The days are long in August and September. Once the production is finished for the evening, it’s Miller time.  What is there to do in a small rural town? Seems like the crews favorite is taking over a restaurant or bar.  The locals at the daily watering hole are hit by a sunami of filmee’s thirsty for a few barley pops. The bartenders normal routine, shifts into overdrive and a bar that usually seats 14, now has 70 new customers.  This continues all over town. Retail is experiencing a turbo-boosted sales event! Film crews are good for the local economy. Imagine the needs for 200 people all of a sudden.

As the week goes on, everyone now knows the crew has arrived. It gets really comfortable, quick. The locals all know your name by Wednesday and are more than happy to expedite any special order from anywhere, overnight.  The trickle down effect when a dollar is spent in a local business, can circulate many time within the town.  One experience to prove the theory, was when crewmembers were all given $2 bills as per diem. During the weeks of production bills were showing up at every business in town.  One local bar in Burns actually asked the crew not to return. The reason was the lack of staff was a hardship on the owner, he was overwhelmed!  The other bar in town welcomed the entire crew with open arms and hired and a new server they hired was so festive he decided to match drinking skills with the new patrons!

Film crews do make a difference when they visit. Go and see, “Lean on Pete“, it’s a good story. Watch it and look at Oregon on film. It’s impressive.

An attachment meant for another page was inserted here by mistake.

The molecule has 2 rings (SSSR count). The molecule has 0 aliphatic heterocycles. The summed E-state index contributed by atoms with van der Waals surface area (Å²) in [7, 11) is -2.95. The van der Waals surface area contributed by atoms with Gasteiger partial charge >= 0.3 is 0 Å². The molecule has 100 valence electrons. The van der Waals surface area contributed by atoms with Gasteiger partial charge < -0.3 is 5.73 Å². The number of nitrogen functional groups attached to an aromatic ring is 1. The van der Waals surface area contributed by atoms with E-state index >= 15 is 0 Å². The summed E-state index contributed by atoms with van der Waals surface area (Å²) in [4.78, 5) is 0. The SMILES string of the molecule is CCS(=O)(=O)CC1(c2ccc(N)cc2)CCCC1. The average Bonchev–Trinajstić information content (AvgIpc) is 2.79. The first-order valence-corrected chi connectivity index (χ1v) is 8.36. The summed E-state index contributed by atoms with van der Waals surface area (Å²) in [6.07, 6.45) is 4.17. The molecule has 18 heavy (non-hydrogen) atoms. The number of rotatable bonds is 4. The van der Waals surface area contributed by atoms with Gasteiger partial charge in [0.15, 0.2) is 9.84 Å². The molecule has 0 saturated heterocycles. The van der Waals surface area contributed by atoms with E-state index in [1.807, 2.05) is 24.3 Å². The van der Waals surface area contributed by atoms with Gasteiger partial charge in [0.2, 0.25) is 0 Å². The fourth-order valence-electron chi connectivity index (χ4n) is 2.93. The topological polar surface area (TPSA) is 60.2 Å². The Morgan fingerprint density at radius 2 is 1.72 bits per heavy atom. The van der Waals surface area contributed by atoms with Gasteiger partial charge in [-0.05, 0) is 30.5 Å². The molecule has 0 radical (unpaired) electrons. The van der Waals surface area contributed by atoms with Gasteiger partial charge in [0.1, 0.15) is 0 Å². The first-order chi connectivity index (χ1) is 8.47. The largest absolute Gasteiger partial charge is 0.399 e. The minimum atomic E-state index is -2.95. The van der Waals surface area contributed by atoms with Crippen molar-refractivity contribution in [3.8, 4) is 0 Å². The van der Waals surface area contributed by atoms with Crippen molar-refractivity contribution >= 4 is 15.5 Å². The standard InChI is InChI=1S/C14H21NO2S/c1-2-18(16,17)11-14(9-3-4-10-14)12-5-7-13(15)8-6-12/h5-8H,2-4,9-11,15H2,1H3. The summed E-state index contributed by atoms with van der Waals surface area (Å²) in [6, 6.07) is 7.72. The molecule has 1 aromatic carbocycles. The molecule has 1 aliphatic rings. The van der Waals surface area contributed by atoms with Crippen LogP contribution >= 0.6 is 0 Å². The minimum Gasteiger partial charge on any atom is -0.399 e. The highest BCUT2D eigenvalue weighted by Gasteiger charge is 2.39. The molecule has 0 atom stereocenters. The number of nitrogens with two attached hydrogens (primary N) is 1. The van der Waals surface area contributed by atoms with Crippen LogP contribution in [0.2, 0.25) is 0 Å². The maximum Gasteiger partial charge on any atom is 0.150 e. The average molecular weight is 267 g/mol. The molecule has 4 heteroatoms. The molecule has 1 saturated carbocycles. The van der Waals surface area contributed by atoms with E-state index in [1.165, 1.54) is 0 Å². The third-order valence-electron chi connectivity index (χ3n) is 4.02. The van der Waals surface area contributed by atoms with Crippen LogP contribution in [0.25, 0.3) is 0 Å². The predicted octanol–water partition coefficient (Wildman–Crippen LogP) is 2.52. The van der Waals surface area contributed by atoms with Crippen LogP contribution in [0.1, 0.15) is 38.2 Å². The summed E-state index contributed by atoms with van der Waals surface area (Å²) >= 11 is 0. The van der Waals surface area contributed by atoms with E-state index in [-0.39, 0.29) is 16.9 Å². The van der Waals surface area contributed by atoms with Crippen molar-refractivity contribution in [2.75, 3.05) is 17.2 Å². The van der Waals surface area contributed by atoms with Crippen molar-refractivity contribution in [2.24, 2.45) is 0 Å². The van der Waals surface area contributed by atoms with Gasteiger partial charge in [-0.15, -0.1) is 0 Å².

Lean on Pete”  premiered to exceptional reviews at The Venice Film Festival in competition and also played Telluride and Toronto earlier this year.

– IN THEATERS April 6 –

Directed by Andrew Haigh (Weekend; 45 Years), and based on the beloved novel by Willy Vlautin, “Lean on Pete” is a deeply moving story about love, loneliness, family, and friendship, told through the unique prism of one boy’s connection to a very special racehorse.

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“My Own Private Idaho” 35mm Screening Big Success – #OregonMade50


As part of its 50th Anniversary, Oregon Film has teamed up with the Hollywood Theatre to bring several films shot in Oregon back to the big screen – earlier this week was this month’s offering, “My Own Private Idaho.” Gus Van Sant’s Shakespearean tale with River Phoenix and Keanu Reeves follows two friends, Mike and Scott, as they embark on a journey of personal discovery that is mostly set in Portland but takes them to Mike’s hometown in Idaho and finally to Italy in search of Mike’s mother. Visually and stylistically stunning in every way, “My Own Private Idaho” brings together many of the best attributes of the contemporary “Oregon Cinematic” genre. It was presented on a 35mm print and movie-goers were lucky to have DP, Eric Edwards stay for a Q & A after the show.

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#OregonMade “Bad Samaritan” Release Date May 4th

Electric Entertainment brings you #OregonMade, “Bad Samaritan” starring Kerry Condon, David Tennant, Robert Sheehan,directed by Dean Devlin (“Leverage,” “The Librarians”) and written by Brandon Boyce.